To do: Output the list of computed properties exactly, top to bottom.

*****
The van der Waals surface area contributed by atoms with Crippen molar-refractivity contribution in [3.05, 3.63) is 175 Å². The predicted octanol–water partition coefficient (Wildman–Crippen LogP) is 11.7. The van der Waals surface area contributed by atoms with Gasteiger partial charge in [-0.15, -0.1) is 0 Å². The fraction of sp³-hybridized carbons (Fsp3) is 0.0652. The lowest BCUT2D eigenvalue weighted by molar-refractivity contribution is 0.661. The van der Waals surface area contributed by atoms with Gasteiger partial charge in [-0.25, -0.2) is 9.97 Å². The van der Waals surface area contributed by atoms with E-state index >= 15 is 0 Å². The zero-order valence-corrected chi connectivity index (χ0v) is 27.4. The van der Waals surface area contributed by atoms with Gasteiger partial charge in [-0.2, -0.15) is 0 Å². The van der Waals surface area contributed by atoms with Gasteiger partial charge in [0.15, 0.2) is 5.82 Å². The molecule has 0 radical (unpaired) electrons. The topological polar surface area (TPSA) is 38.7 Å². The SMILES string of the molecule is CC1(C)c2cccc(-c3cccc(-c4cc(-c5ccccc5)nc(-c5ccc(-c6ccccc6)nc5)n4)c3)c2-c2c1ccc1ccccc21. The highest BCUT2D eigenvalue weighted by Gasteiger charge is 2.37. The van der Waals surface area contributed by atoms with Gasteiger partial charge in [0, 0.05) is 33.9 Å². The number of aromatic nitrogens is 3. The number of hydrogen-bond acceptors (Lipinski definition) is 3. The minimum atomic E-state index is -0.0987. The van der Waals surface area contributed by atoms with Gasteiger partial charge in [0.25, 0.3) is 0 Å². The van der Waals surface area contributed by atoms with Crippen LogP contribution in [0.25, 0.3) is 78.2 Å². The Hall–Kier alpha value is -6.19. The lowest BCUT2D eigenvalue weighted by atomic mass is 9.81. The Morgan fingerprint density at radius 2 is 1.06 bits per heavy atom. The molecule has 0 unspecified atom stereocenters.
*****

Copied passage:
The van der Waals surface area contributed by atoms with Crippen molar-refractivity contribution in [3.05, 3.63) is 175 Å². The predicted octanol–water partition coefficient (Wildman–Crippen LogP) is 11.7. The van der Waals surface area contributed by atoms with Gasteiger partial charge in [-0.15, -0.1) is 0 Å². The fraction of sp³-hybridized carbons (Fsp3) is 0.0652. The lowest BCUT2D eigenvalue weighted by molar-refractivity contribution is 0.661. The van der Waals surface area contributed by atoms with Gasteiger partial charge in [-0.25, -0.2) is 9.97 Å². The van der Waals surface area contributed by atoms with E-state index >= 15 is 0 Å². The zero-order valence-corrected chi connectivity index (χ0v) is 27.4. The van der Waals surface area contributed by atoms with Gasteiger partial charge in [-0.2, -0.15) is 0 Å². The van der Waals surface area contributed by atoms with Gasteiger partial charge in [0.15, 0.2) is 5.82 Å². The molecule has 0 radical (unpaired) electrons. The topological polar surface area (TPSA) is 38.7 Å². The SMILES string of the molecule is CC1(C)c2cccc(-c3cccc(-c4cc(-c5ccccc5)nc(-c5ccc(-c6ccccc6)nc5)n4)c3)c2-c2c1ccc1ccccc21. The highest BCUT2D eigenvalue weighted by Gasteiger charge is 2.37. The van der Waals surface area contributed by atoms with Gasteiger partial charge in [0, 0.05) is 33.9 Å². The number of aromatic nitrogens is 3. The number of hydrogen-bond acceptors (Lipinski definition) is 3. The minimum atomic E-state index is -0.0987. The van der Waals surface area contributed by atoms with Gasteiger partial charge in [0.25, 0.3) is 0 Å². The van der Waals surface area contributed by atoms with Crippen LogP contribution in [0.25, 0.3) is 78.2 Å². The Hall–Kier alpha value is -6.19. The lowest BCUT2D eigenvalue weighted by atomic mass is 9.81. The Morgan fingerprint density at radius 2 is 1.06 bits per heavy atom. The molecule has 0 unspecified atom stereocenters.